A couple of years ago, I believed I was a regular guy. The fact that no two people are alike never occurred to me—at least not in the domain of sexuality. Back then, my knowledge of sexuality was limited to biology books. I knew a male and female were required to copulate to give birth to an offspring. With that understanding, I believed I was a heterosexual just like the majority of the population. I believed sex was something people engaged in after marriage. After all, our movies, media and parents actively propagate this theory.
During my college days, things were fairly simple. I never had a girlfriend; I could not fathom how two people could enjoy each other’s company for hours on end. Moreover, I fiercely guarded my private space, and I could never imagine opening up to someone. Many friends were in active relationships, and I attributed their relationships to a need for companionship, rather than to a need or a desire for sex. In contrast, I was happy with my group of friends, and never desired or even realized that relationships could be taken beyond the realm of friendship and family. After college, I moved outside India for a job and I was happy to finally get a chance to explore the world at large. But having sex never crossed my mind.
At 25, I was a virgin, without any sexual desires. Once, when forced to watch a porn video with friends, I argued about how badly the film was shot. It lacked a story, and was completely misogynistic in its approach. In response, all I got was how I was missing the woods for the trees. I didn’t understand it then, and probably don’t understand it even now. Don’t get me wrong—I do appreciate a naked body form. However, at no point do I have a feeling to “do” the person.
Majority of the population experiences some kind of sexual attraction. When I talk about my lack of sexual desire, people label me as gay, or impotent. I am not gay; I have never been attracted to men. I do have a libido, hence I cannot be impotent. The combination of these two factors always made me assume that I was straight. But I am not sexually attracted to women either. And that makes me a truly unique kind of a nut case. I started my quest to understand my situation, and I found my answers about asexuality (or Ace, as I like to refer) through AVEN.
AVEN hosts the largest online asexual community, with information and perspectives. An asexual is defined as a person who does not experience any sexual attraction. It was a relief to finally put a label on something that I constantly experienced but could never articulate. As I read through the forums, I realized that even within the asexual community people, defined themselves via many different labels:
- sex-positive– An ideology where all forms and expressions of sexuality are viewed as positive forces as long as they are consensual
- antisexual– A belief that sexuality is wrong and should be avoided.
- Demisexual– does not experience sexual attraction unless they form a strong emotional connection with someone.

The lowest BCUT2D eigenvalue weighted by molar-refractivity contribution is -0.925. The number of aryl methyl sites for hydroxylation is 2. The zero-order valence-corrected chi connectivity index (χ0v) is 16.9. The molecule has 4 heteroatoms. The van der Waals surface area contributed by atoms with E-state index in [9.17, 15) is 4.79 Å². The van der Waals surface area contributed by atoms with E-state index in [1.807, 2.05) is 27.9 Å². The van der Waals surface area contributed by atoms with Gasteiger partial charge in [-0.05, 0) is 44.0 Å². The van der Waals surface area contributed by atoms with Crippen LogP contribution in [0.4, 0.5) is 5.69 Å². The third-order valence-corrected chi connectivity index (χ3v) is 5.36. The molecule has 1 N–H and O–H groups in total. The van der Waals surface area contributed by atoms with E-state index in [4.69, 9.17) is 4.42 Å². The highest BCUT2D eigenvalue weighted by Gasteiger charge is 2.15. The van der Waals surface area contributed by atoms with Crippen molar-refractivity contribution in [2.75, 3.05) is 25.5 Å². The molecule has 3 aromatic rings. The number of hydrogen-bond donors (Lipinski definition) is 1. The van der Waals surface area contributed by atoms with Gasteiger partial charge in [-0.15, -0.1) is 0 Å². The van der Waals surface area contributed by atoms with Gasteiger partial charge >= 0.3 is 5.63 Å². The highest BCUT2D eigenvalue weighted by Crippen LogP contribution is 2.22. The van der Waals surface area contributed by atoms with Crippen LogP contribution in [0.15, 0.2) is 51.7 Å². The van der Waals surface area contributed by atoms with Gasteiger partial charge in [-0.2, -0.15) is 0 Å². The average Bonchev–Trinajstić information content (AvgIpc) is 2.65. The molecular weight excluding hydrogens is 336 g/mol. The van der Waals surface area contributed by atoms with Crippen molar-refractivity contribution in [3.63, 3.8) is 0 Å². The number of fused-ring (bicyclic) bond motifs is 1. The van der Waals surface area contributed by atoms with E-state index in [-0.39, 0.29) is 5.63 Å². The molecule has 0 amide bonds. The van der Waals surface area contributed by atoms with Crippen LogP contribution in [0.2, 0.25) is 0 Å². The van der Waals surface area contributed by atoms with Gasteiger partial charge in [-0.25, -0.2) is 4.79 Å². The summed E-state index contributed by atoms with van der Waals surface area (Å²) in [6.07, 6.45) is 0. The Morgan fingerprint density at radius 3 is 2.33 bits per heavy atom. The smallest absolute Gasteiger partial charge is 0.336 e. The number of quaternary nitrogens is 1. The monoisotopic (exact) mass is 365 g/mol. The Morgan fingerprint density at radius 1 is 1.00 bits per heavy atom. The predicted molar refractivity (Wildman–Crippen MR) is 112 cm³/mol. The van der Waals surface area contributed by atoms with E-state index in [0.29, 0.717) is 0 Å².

- Grey-A– normally does not experience sexual attraction or sex drive, but sometimes they do in small or limited circumstances.
- Aromantic– experiences little or no romantic attraction.
- Heteroromantic – is romantically attracted to members of the opposite sex.
- Homoromantic– is romantically attracted to members of the same sex.
- Biromantic– is romantically attracted to members of both sexes.
- Panromantic– is romantically attracted to others but is not limited by others’ gender.
It might seem that having so many labels and categories gets confusing and makes asexuality a lot more ambiguous than it already is. However, it also provides a common vocabulary. These labels are also relevant to the heterosexual and LGBT community, and when used in combination with the sexual and gender preferences, they help one grasp the true meaning of sexuality.
At 27, I am still a virgin. Some friends ask me, how do I know I am asexual without ever trying to indulge in sex? My response to a heterosexual person is, would they try having sex with a person of the same sex, just to be sure that they are not homosexuals? In the same way, asexuality applies to me at a deep level and I do not need to check to be sure.
People do not understand this term, partially due to the lack of visibility, information and knowledge about the asexual community. The first study that published information data about asexuals was carried out in 1983 by Paul Nurius. It was only in 1994 that the first empirical study was carried out by a UK research team that included a question on sexual attraction. 1% of the respondents replied that they never felt sexually attracted to anyone at all. Ever since, the idea of asexuality as an orientation started gaining traction.
In India, there is a real need to increase the visibility of the asexual community. If we go by the generally accepted ratio of 1%, then there are 12 million people in India who are asexual. That is a significant chunk of our population who is potentially vulnerable to bullying, domestic rape and sexual violence. I would like to urge you to take a look at AVEN to understand asexuality and to spread the word.